25

Just curious about it.

If you open the IRB and type _, you'll get nil as response:

irb(main):001:0> _
=> nil

And you can modify its value:

irb(main):002:0> _ = 'some value'
irb(main):003:0> _
=> "some value"

But if you create a new variable with _, its value is modified:

irb(main):004:0> foo_bar = 'other value'
irb(main):005:0> _
=> "other value"

Why? Is this a design decision?

  • 1
    It's actually a handy feature. If you want to save the results of your last operation: a = _. I often use irb as a handy calculator, so you can easily chain things: _ / 1e6 for example. – tadman Jan 4 '17 at 20:34
  • Some more fun meanings for the underscore are presented Here such as a visual separator (1_000_000) or an ignored parameter object.each {|_, v| ...} – engineersmnky Jan 4 '17 at 20:43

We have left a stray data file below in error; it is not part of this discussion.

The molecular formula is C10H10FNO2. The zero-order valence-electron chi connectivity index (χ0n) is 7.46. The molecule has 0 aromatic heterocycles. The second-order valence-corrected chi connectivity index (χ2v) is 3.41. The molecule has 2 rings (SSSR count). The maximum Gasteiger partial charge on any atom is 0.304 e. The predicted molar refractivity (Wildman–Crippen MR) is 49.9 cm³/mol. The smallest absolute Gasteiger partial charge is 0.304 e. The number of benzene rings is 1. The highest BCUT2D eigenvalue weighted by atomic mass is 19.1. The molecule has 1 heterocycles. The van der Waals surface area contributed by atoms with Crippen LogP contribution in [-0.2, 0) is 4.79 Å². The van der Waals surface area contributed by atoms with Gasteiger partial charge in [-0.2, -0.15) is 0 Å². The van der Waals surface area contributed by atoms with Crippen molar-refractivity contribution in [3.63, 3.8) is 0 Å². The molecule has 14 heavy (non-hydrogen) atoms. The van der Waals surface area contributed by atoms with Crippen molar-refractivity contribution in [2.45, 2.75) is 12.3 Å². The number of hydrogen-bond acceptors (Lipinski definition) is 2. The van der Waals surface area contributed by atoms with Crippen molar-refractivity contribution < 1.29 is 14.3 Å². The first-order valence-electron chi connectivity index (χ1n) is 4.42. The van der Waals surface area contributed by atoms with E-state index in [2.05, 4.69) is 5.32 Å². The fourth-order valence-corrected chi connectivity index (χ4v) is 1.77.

37

irb uses _ to refer to the value of last calculated expression. So you will see _ changed even if you don't use it in the previous line :)

| improve this answer | |
17

Within irb, _ returns the result of the previous operation. So on opening a new irb session _ will equal nil as there was no previous operation

2.0.0p353 :001 > 4
 => 4 
2.0.0p353 :002 > 3 + _
 => 7 
| improve this answer | |

Your Answer

By clicking “Post Your Answer”, you agree to our terms of service, privacy policy and cookie policy

Not the answer you're looking for? Browse other questions tagged or ask your own question.